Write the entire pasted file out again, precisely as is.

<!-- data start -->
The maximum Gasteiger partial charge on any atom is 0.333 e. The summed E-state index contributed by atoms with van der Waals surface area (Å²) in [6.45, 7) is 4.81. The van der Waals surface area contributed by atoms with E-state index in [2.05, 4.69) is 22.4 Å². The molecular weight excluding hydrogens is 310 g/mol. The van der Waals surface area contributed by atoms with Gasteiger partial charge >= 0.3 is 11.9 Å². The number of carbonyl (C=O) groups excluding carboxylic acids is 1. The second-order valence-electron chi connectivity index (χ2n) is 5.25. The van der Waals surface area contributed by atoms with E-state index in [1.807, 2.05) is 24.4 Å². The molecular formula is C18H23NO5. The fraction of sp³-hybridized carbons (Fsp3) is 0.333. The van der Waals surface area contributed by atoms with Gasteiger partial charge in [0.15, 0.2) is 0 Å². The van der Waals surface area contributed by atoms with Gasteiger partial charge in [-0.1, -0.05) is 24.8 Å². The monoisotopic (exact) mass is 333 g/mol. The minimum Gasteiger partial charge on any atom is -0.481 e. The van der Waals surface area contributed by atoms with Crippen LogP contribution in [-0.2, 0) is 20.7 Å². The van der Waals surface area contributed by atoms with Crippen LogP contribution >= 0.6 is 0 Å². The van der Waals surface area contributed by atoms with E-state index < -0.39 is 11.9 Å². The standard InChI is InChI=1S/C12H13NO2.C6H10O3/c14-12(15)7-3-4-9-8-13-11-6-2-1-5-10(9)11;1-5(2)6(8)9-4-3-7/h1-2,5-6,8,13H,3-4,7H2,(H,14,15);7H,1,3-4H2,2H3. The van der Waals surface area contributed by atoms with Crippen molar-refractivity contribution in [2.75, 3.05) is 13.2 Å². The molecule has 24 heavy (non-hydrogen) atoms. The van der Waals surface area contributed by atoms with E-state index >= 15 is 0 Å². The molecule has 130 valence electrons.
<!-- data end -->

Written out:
The maximum Gasteiger partial charge on any atom is 0.333 e. The summed E-state index contributed by atoms with van der Waals surface area (Å²) in [6.45, 7) is 4.81. The van der Waals surface area contributed by atoms with E-state index in [2.05, 4.69) is 22.4 Å². The molecular weight excluding hydrogens is 310 g/mol. The van der Waals surface area contributed by atoms with Gasteiger partial charge >= 0.3 is 11.9 Å². The number of carbonyl (C=O) groups excluding carboxylic acids is 1. The second-order valence-electron chi connectivity index (χ2n) is 5.25. The van der Waals surface area contributed by atoms with E-state index in [1.807, 2.05) is 24.4 Å². The molecular formula is C18H23NO5. The fraction of sp³-hybridized carbons (Fsp3) is 0.333. The van der Waals surface area contributed by atoms with Gasteiger partial charge in [0.15, 0.2) is 0 Å². The van der Waals surface area contributed by atoms with Gasteiger partial charge in [-0.1, -0.05) is 24.8 Å². The monoisotopic (exact) mass is 333 g/mol. The minimum Gasteiger partial charge on any atom is -0.481 e. The van der Waals surface area contributed by atoms with Crippen LogP contribution in [-0.2, 0) is 20.7 Å². The van der Waals surface area contributed by atoms with Crippen LogP contribution >= 0.6 is 0 Å². The van der Waals surface area contributed by atoms with E-state index < -0.39 is 11.9 Å². The standard InChI is InChI=1S/C12H13NO2.C6H10O3/c14-12(15)7-3-4-9-8-13-11-6-2-1-5-10(9)11;1-5(2)6(8)9-4-3-7/h1-2,5-6,8,13H,3-4,7H2,(H,14,15);7H,1,3-4H2,2H3. The van der Waals surface area contributed by atoms with Crippen molar-refractivity contribution in [2.75, 3.05) is 13.2 Å². The molecule has 24 heavy (non-hydrogen) atoms. The van der Waals surface area contributed by atoms with E-state index >= 15 is 0 Å². The molecule has 130 valence electrons.